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  Toronto Method Test Shed   Residential Construction Method for a Toronto Climate   Sustainable is literally pushing the envelope.  Toronto’s climate challenges how we construct our homes and buildings. We have very cold, dry winters and hot, humid summers, which places great stress on our building envelopes. Imagine a typical winter day when it is 21°C inside, and -10°C outside. That’s over a 30°C difference that your wall and roof has to manage by keeping the heat in – no wonder that our building envelopes are stressed!  The challenge: to reduce the heat loss of our homes using a thin and efficient wall that is suitable for Toronto’s narrow properties. Traditional homes are wood-framed, either 2x4 or 2x6, and filled with batt insulation – if at all. We have been building our homes this way for over a century - not because it makes sense, but because “this is the way that it’s always been done”, and our thinking has not evolved to suit the current rising cost of energy and expectations for occupant health and comfort.  Modern building science has evolved our understanding of how buildings perform, and has led us to a few realizations; we don’t use enough insulation, and heat loss through the studs is greatly reducing the effectiveness of the insulation that we do use. Many houses in Ontario are seeing the value in adding an inch or two of exterior insulation, but that is just the beginning. At Sustainable , we have a dream. We see the future of the building envelope in cold climates like Toronto, and it follows these simple principles:  1. There is only ONE CONTINUOUS MEMBRANE wrapping the structure, that will improve air-tightness and better manage liquid water and vapour.  2. More insulation! And more effective insulation – i.e. insulation that is on the EXTERIOR of the structure, improving its effectiveness and increasing the lifespan of the wood structure by keeping it warm.  3. Use a durable, lightweight cladding to protect the wall from extreme weather. Vent behind the cladding to increase drying potential of the wall.  In order to realize our vision, the team at Sustainable has built a test structure using these simple principles. We’ve called it the Toronto Method. The test structure has been third-party tested by Ryerson University Master of Building Science students to verify its effectiveness, improve constructibility, and fine-tune it for use on future projects.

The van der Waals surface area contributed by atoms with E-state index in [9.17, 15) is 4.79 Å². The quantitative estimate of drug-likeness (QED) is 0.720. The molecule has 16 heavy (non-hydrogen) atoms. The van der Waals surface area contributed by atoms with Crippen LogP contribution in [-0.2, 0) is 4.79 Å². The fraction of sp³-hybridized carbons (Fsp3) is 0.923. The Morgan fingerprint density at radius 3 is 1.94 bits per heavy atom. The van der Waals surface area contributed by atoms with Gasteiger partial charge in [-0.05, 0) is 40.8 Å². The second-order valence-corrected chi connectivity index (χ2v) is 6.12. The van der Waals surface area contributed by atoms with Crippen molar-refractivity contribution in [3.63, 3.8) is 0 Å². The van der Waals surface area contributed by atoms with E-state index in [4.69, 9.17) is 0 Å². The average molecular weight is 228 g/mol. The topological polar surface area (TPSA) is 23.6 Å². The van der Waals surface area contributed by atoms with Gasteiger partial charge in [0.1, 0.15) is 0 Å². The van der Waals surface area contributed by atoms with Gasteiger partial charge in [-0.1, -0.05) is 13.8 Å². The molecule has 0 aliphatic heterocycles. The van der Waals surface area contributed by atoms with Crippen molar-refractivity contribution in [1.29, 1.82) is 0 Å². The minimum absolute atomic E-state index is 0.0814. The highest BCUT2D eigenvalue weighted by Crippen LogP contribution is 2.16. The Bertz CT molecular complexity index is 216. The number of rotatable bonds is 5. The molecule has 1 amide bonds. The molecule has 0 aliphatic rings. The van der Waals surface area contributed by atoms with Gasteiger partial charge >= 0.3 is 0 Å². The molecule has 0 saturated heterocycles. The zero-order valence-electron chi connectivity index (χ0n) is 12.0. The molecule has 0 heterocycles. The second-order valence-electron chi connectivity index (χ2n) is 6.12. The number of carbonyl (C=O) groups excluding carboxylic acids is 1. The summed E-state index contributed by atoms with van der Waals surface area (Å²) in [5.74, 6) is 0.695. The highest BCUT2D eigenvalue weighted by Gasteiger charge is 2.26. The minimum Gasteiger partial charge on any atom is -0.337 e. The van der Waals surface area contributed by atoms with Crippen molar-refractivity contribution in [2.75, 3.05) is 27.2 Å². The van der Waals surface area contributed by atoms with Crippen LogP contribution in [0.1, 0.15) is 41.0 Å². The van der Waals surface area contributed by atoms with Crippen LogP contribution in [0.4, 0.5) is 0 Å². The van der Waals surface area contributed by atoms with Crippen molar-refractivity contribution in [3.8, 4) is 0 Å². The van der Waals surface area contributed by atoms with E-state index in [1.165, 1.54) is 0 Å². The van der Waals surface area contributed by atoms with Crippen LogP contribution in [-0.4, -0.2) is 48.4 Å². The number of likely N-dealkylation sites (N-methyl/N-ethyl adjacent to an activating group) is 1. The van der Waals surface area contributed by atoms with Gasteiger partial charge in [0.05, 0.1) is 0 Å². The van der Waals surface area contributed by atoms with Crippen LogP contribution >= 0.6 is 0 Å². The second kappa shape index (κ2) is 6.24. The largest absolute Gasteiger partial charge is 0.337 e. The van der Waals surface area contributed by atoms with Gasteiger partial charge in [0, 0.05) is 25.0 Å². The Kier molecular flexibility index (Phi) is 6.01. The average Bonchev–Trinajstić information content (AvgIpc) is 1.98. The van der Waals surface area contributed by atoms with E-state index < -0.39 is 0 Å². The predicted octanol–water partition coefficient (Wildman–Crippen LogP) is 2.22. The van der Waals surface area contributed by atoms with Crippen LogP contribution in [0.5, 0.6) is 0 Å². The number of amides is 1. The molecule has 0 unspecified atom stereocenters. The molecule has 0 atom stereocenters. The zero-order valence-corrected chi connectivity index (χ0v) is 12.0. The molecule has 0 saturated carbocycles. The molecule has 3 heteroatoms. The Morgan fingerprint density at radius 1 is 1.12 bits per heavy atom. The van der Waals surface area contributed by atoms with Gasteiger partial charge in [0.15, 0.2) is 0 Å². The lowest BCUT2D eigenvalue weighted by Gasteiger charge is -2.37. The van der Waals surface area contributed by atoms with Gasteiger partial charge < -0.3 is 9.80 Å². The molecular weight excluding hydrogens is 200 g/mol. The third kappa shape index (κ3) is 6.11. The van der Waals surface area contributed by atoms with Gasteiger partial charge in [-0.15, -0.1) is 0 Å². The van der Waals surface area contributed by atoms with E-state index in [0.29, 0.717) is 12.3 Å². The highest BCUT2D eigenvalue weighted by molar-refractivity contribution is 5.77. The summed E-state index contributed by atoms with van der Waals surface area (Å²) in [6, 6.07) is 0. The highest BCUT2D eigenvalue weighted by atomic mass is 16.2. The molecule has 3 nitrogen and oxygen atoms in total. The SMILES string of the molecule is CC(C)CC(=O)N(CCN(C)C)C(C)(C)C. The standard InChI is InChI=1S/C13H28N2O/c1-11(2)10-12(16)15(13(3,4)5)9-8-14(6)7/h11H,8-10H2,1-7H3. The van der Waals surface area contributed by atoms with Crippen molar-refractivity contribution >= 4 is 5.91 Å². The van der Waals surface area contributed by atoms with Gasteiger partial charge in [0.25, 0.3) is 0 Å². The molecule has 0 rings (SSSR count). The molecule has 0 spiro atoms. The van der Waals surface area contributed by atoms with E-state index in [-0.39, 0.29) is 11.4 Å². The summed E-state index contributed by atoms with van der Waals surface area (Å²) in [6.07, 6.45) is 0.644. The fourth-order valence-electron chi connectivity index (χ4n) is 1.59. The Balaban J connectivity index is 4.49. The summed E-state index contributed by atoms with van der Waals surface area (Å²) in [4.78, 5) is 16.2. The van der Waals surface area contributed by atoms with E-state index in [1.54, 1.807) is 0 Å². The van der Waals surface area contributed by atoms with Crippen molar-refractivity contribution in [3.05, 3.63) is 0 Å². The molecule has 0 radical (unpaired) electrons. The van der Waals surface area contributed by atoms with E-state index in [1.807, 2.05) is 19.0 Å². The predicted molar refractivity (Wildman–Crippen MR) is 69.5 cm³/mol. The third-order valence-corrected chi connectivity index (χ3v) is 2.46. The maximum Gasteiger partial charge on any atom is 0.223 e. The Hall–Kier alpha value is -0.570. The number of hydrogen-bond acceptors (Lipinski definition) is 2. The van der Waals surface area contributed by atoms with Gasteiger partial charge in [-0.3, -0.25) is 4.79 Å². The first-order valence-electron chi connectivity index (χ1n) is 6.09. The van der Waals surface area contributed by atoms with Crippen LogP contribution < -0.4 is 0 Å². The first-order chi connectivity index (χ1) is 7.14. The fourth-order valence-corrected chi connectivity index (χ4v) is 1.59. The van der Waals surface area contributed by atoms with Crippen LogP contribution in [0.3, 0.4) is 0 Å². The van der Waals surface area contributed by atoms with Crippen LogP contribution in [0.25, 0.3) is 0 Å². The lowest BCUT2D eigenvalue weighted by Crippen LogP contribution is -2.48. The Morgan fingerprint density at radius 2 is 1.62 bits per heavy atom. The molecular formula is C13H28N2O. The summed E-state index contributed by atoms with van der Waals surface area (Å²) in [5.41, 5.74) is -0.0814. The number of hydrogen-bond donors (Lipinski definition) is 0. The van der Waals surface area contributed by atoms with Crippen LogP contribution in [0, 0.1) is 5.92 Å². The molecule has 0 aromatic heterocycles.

Toronto Method Test Shed
Residential Construction Method for a Toronto Climate

Sustainable is literally pushing the envelope.